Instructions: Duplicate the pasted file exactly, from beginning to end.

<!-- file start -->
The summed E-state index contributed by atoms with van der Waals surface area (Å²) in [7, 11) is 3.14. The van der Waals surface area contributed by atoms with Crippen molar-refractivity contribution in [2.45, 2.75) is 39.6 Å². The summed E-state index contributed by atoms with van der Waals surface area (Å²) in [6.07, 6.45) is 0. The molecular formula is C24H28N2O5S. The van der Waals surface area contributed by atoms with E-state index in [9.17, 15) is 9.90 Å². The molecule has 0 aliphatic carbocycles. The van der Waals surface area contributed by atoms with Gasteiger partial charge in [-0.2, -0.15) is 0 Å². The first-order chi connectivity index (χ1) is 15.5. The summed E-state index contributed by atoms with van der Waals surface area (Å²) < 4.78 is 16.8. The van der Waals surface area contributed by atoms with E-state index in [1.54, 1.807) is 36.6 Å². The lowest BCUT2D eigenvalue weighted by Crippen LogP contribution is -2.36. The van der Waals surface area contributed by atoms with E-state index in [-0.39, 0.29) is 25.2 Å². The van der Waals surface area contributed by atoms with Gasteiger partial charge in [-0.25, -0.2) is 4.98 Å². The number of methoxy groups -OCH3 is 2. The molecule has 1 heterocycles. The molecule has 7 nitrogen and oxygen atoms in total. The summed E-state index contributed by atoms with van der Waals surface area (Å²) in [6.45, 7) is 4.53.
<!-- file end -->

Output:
The summed E-state index contributed by atoms with van der Waals surface area (Å²) in [7, 11) is 3.14. The van der Waals surface area contributed by atoms with Crippen molar-refractivity contribution in [2.45, 2.75) is 39.6 Å². The summed E-state index contributed by atoms with van der Waals surface area (Å²) in [6.07, 6.45) is 0. The molecular formula is C24H28N2O5S. The van der Waals surface area contributed by atoms with E-state index in [9.17, 15) is 9.90 Å². The molecule has 0 aliphatic carbocycles. The van der Waals surface area contributed by atoms with Gasteiger partial charge in [-0.2, -0.15) is 0 Å². The first-order chi connectivity index (χ1) is 15.5. The summed E-state index contributed by atoms with van der Waals surface area (Å²) < 4.78 is 16.8. The van der Waals surface area contributed by atoms with E-state index in [1.54, 1.807) is 36.6 Å². The lowest BCUT2D eigenvalue weighted by Crippen LogP contribution is -2.36. The van der Waals surface area contributed by atoms with E-state index in [-0.39, 0.29) is 25.2 Å². The van der Waals surface area contributed by atoms with Gasteiger partial charge in [-0.25, -0.2) is 4.98 Å². The number of methoxy groups -OCH3 is 2. The molecule has 1 heterocycles. The molecule has 7 nitrogen and oxygen atoms in total. The summed E-state index contributed by atoms with van der Waals surface area (Å²) in [6.45, 7) is 4.53.